PhD

Engaged Scholarship – Is It Possible?

While reading this week’s collection of  Organizational Theory seminar articles on the topic of “Multilevel and Methodological Issues” I found some interesting insights for research design methods and applications. In the social sciences, specifically for organizational research, theoretical principles and empirical effects for organizational scholarship has been criticized for not being applicable in practice.

McKelvey (2006) describes the dichotomy of Van de Ven and Johnson’s (2006) “engaged scholarship” as being intellectual agreement to create practical and meaningful research. The difficulty with the collaborative process between research and practice include the issues of bias, disciplines, and particularization. McKelvey (2006) indicates that it is necessary for scholars to consider how to make a better model for business school research, deal with the knowledge transfer problem, manage knowledge production via engaged scholarship, and identify theory and practice as distinct functions. Organizational development and issues for practitioners. If the results of research cannot be applied, then what is the point?

Grant and Wall (2009) provided a few recommendations for scholars who are interested in gaining access to organizations for quasi-experimental research, specifically for how to open doors and encourage collaboration from organizational practitioners:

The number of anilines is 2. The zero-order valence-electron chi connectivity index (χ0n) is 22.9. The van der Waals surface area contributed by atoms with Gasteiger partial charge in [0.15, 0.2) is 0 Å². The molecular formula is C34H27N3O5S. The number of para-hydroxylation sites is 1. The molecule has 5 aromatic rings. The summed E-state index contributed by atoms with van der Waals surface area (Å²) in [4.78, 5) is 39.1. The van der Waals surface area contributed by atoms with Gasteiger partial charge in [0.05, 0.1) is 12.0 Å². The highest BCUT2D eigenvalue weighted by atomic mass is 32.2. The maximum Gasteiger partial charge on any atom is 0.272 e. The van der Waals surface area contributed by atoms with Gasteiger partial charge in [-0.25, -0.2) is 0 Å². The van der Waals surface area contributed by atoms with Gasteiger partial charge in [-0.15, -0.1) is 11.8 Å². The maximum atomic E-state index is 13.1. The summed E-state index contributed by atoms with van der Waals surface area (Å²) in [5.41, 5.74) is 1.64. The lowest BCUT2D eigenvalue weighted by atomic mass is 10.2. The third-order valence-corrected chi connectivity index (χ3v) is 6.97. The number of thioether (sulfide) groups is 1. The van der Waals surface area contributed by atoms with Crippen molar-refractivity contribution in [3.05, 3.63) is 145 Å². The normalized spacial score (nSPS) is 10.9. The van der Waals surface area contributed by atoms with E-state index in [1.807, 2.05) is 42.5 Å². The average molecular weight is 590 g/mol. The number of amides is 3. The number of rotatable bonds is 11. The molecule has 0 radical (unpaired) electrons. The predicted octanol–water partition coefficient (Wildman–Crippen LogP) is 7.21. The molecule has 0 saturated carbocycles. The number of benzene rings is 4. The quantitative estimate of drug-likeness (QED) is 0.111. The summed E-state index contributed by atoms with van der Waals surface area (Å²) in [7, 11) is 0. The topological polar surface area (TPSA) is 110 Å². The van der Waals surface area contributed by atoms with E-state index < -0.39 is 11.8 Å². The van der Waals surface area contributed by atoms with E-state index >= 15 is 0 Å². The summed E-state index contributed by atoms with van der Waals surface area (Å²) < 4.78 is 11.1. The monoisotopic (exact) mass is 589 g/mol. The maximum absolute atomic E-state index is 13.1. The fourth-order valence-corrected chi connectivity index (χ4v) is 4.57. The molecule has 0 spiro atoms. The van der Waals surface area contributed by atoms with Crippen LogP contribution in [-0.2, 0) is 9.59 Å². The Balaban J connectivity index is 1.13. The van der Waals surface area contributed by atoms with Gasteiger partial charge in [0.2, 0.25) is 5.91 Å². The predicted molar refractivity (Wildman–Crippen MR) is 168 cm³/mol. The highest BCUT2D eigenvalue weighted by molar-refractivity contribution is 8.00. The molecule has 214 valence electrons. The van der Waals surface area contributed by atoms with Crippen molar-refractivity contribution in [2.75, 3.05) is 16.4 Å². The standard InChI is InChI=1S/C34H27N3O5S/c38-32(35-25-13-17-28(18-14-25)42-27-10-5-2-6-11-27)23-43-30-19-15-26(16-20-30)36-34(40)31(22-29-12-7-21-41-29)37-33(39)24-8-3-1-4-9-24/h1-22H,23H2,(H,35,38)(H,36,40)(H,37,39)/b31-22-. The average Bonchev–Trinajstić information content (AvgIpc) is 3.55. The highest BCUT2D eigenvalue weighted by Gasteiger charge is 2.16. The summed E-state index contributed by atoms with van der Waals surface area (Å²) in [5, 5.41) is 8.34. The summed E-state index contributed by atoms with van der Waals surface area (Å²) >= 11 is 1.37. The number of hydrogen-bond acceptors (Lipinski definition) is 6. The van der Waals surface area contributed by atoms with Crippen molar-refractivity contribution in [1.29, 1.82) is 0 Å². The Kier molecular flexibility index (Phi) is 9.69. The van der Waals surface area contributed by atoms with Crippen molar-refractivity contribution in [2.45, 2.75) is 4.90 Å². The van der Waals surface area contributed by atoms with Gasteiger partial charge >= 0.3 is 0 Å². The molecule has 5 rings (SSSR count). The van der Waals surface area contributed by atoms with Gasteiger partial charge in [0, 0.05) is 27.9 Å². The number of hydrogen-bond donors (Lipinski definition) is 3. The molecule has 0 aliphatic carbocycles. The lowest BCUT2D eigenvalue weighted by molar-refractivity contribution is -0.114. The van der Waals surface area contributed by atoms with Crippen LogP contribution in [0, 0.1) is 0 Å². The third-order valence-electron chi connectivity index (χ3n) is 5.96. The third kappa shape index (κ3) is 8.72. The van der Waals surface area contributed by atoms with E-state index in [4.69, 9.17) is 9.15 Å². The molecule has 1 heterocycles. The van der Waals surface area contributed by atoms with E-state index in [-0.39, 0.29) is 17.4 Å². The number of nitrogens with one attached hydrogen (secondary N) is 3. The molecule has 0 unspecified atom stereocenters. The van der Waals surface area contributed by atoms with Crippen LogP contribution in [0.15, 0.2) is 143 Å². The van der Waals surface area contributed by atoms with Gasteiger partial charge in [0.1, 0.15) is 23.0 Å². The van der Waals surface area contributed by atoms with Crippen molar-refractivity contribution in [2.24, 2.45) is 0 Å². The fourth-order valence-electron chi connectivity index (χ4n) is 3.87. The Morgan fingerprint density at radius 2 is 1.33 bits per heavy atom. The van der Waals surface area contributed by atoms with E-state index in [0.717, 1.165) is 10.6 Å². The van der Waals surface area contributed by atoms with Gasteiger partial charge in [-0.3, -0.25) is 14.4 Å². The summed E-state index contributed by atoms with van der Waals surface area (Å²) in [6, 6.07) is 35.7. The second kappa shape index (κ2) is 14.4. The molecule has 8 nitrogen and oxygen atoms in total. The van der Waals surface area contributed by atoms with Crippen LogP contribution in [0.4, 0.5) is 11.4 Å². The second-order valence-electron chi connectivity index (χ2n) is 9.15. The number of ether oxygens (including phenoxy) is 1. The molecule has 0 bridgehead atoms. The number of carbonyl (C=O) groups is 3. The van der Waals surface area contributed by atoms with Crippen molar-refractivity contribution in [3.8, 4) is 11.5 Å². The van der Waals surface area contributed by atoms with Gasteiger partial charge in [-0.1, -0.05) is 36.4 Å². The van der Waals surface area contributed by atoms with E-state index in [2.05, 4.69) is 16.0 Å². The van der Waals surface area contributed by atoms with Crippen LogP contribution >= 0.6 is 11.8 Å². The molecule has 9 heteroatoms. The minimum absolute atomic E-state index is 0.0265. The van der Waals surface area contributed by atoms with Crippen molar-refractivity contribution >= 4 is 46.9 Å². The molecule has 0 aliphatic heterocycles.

1. Build long-term relationships with organizations and their employees.
  2. Disseminate findings from past research to practitioners.
  3. Highlight expected benefits of quasi-experimentation.
  4. Ask question to learn about what practitioners value.
  5. Highlight potential benefits to the researcher (i.e. you).
  6. Highlight common goals and unique expertise.
  7. Find the right contacts.
  8. Translate jargon into language comfortable to practitioners.
  9. If all else fails, start with observational field research.

In considering my current research areas of interest, it is important to identify where potential bias and limitations lie. As both practitioner and scholar in the field of higher education and learning, I think I can establish an effective partnership between the academic and application of research.  

References:

Grant, A. M. & Wall, T. D. (2009) The Neglected Science and Art of Quasi-Experimentation: Why-to, When-to, and How-to Advice for Organizational Researchers. Organizational Research Methods, 12: 653-686.

McKelvey, B. (2006). Response: Van de Ven and Johnson’s “Engaged scholarship”: Nice try but…. Academy of Management Review, 31 (4): 822-829.

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